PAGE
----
Last thing, I applied the cork strip to the ID of the flange. Done. To install this combo on camera: first install lens from front as usual, then from the back, through the bellows, install the shutter with flange. Go shoot some photos... oh, yeah - you have to figure out what to do with the hose to actuate the shutter. I'll let you figure it out.

All done - shutter mounted on lens
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Thursday, January 30, 2014

Mounting a Packard Shutter on a Six Pound Wollensak Lens (Part 1)

Vageeswari 11x14 with Goerz lens
I'm getting ready to shoot on an 11x14 Vageeswari I purchased from Filip Habart from the Czech Republic.  The Vageeswari, made in India, was originally a landscape 8.5x15" and Filip modified it, by replacing the rear standard and adding new bellows and a few other items, into an 11x14. Filip also sells on eBay, check what he's selling here. I highly recommend him.

I'm mounting a six pound Wollensak Vitax lens to this camera. The Vitax does not have a shutter. The issue is that the shutter is too big for the lens board. I won't be able to mount the Packard shutter to the rear of the lens board.

Six pound Vitax

My solution is to create a flange from cardboard and glue, to mount the shutter on the back of the lens, therefore placing the shutter far enough back into the bellows and away from the small lens board. The flange will be glued to the Packard shutter and the whole thing will hang from the lens.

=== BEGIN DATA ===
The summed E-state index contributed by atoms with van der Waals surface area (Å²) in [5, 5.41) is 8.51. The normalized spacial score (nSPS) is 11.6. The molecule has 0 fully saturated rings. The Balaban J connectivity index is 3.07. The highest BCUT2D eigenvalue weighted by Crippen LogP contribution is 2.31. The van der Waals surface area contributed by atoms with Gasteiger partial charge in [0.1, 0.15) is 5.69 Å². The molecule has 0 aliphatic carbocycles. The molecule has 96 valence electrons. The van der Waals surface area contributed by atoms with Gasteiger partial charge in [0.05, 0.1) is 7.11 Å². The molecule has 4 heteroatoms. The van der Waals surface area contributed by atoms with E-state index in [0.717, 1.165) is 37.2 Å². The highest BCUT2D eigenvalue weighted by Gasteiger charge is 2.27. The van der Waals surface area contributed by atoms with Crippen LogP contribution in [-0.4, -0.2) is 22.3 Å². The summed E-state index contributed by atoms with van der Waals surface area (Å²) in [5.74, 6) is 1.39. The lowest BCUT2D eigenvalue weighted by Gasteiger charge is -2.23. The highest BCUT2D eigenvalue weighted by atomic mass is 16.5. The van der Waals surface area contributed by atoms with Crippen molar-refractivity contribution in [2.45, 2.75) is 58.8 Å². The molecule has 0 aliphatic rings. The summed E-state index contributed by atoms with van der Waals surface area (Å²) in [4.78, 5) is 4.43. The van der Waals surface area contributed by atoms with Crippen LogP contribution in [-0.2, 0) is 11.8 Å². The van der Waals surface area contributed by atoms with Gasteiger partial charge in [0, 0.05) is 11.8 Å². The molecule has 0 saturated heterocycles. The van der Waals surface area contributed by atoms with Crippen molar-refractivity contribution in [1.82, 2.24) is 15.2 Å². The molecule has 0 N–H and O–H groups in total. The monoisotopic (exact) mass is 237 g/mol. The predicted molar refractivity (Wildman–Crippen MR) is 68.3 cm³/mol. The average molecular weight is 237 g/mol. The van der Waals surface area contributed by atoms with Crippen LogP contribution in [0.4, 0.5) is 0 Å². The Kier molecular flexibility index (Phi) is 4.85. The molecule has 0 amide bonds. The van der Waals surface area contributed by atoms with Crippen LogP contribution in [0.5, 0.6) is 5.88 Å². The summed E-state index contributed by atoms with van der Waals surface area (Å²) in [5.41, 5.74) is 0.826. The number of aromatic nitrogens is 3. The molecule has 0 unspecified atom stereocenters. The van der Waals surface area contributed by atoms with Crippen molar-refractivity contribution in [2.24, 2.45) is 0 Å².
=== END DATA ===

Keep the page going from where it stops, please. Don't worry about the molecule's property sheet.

You can see, in the picture of the Vitax on the left, that there is a little over an inch of barrel extending behind the brass mounting flange on the lens. This is where it will all hang.

I think it will be strong enough due to multiple layers of cardboard and glue. I've made leather lens caps this way before, and they are quite strong. Besides, the shutters isn't too heavy.

My crude drawing of the cardboard mounting flange
On the inside diameter of the flange I'll glue a thin strip of cork to make it a tight fit and prevent the shutter from sliding off the lens barrel too easily.

I've seen other photographers mount their Packards, much the same way, but on the front of the lens, this looks too funky to me. I'd rather not see the ugly shutter hanging in front of this beautiful camera. I'm sticking it on the inside where no one can see it.

I should be getting my lens boards from Jorge Moreno today or tomorrow. He makes lens boards, among other camera stuff, and he has made a few lens boards for me. Click on his name to see what he's selling on eBay.

So the lens, with lens board, is first mounted on the front of the camera. Then I remove the 11x14 back and install the shutter/flange from the back of the camera onto the lens barrel. Plug the air hoses in and we're ready to shoot.